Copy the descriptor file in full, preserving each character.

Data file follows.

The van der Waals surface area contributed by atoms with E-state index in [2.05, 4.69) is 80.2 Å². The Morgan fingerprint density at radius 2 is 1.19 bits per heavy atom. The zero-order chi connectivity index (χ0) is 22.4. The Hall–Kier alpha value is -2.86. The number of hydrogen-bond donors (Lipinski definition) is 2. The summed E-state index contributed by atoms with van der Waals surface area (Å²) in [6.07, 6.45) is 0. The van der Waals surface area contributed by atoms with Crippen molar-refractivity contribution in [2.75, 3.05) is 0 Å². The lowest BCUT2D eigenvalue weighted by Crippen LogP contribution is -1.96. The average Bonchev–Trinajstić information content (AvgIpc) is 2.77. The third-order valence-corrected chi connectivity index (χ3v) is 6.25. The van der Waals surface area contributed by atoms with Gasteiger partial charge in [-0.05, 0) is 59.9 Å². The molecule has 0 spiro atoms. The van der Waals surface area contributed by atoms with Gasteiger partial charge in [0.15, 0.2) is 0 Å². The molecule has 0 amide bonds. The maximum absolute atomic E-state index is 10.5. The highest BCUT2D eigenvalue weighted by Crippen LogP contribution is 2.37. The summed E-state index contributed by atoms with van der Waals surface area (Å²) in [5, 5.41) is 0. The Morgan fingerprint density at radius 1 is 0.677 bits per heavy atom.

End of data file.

The van der Waals surface area contributed by atoms with E-state index in [2.05, 4.69) is 80.2 Å². The Morgan fingerprint density at radius 2 is 1.19 bits per heavy atom. The zero-order chi connectivity index (χ0) is 22.4. The Hall–Kier alpha value is -2.86. The number of hydrogen-bond donors (Lipinski definition) is 2. The summed E-state index contributed by atoms with van der Waals surface area (Å²) in [6.07, 6.45) is 0. The van der Waals surface area contributed by atoms with Crippen molar-refractivity contribution in [2.75, 3.05) is 0 Å². The lowest BCUT2D eigenvalue weighted by Crippen LogP contribution is -1.96. The average Bonchev–Trinajstić information content (AvgIpc) is 2.77. The third-order valence-corrected chi connectivity index (χ3v) is 6.25. The van der Waals surface area contributed by atoms with Gasteiger partial charge in [-0.05, 0) is 59.9 Å². The molecule has 0 spiro atoms. The van der Waals surface area contributed by atoms with Gasteiger partial charge in [0.15, 0.2) is 0 Å². The molecule has 0 amide bonds. The maximum absolute atomic E-state index is 10.5. The highest BCUT2D eigenvalue weighted by Crippen LogP contribution is 2.37. The summed E-state index contributed by atoms with van der Waals surface area (Å²) in [5, 5.41) is 0. The Morgan fingerprint density at radius 1 is 0.677 bits per heavy atom.